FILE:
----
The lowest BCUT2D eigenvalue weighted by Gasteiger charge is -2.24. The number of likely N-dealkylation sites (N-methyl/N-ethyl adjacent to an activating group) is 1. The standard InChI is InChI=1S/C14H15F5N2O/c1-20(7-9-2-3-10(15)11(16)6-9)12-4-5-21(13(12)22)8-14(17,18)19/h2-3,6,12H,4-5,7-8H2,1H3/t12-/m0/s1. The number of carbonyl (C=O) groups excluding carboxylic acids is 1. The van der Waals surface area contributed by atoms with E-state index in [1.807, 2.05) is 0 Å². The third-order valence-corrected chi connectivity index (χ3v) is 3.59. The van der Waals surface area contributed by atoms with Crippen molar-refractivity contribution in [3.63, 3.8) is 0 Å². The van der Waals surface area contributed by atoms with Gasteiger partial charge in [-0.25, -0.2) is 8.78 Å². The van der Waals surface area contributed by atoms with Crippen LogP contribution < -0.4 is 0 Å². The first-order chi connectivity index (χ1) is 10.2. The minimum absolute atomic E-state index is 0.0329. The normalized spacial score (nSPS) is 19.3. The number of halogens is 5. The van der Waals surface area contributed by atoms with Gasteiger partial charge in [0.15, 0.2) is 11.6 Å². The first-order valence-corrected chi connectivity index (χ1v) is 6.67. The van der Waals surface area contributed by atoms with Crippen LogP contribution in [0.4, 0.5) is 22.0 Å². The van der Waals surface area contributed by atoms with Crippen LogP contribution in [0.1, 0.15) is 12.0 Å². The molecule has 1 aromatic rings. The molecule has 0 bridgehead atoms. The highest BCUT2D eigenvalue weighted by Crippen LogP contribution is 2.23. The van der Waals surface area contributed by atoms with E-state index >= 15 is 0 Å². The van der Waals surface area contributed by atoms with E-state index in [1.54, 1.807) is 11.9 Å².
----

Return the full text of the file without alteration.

The lowest BCUT2D eigenvalue weighted by Gasteiger charge is -2.24. The number of likely N-dealkylation sites (N-methyl/N-ethyl adjacent to an activating group) is 1. The standard InChI is InChI=1S/C14H15F5N2O/c1-20(7-9-2-3-10(15)11(16)6-9)12-4-5-21(13(12)22)8-14(17,18)19/h2-3,6,12H,4-5,7-8H2,1H3/t12-/m0/s1. The number of carbonyl (C=O) groups excluding carboxylic acids is 1. The van der Waals surface area contributed by atoms with E-state index in [1.807, 2.05) is 0 Å². The third-order valence-corrected chi connectivity index (χ3v) is 3.59. The van der Waals surface area contributed by atoms with Crippen molar-refractivity contribution in [3.63, 3.8) is 0 Å². The van der Waals surface area contributed by atoms with Gasteiger partial charge in [-0.25, -0.2) is 8.78 Å². The van der Waals surface area contributed by atoms with Crippen LogP contribution < -0.4 is 0 Å². The first-order chi connectivity index (χ1) is 10.2. The minimum absolute atomic E-state index is 0.0329. The normalized spacial score (nSPS) is 19.3. The number of halogens is 5. The van der Waals surface area contributed by atoms with Gasteiger partial charge in [0.15, 0.2) is 11.6 Å². The first-order valence-corrected chi connectivity index (χ1v) is 6.67. The van der Waals surface area contributed by atoms with Crippen LogP contribution in [0.4, 0.5) is 22.0 Å². The van der Waals surface area contributed by atoms with Crippen LogP contribution in [0.1, 0.15) is 12.0 Å². The molecule has 1 aromatic rings. The molecule has 0 bridgehead atoms. The highest BCUT2D eigenvalue weighted by Crippen LogP contribution is 2.23. The van der Waals surface area contributed by atoms with E-state index >= 15 is 0 Å². The van der Waals surface area contributed by atoms with E-state index in [1.54, 1.807) is 11.9 Å².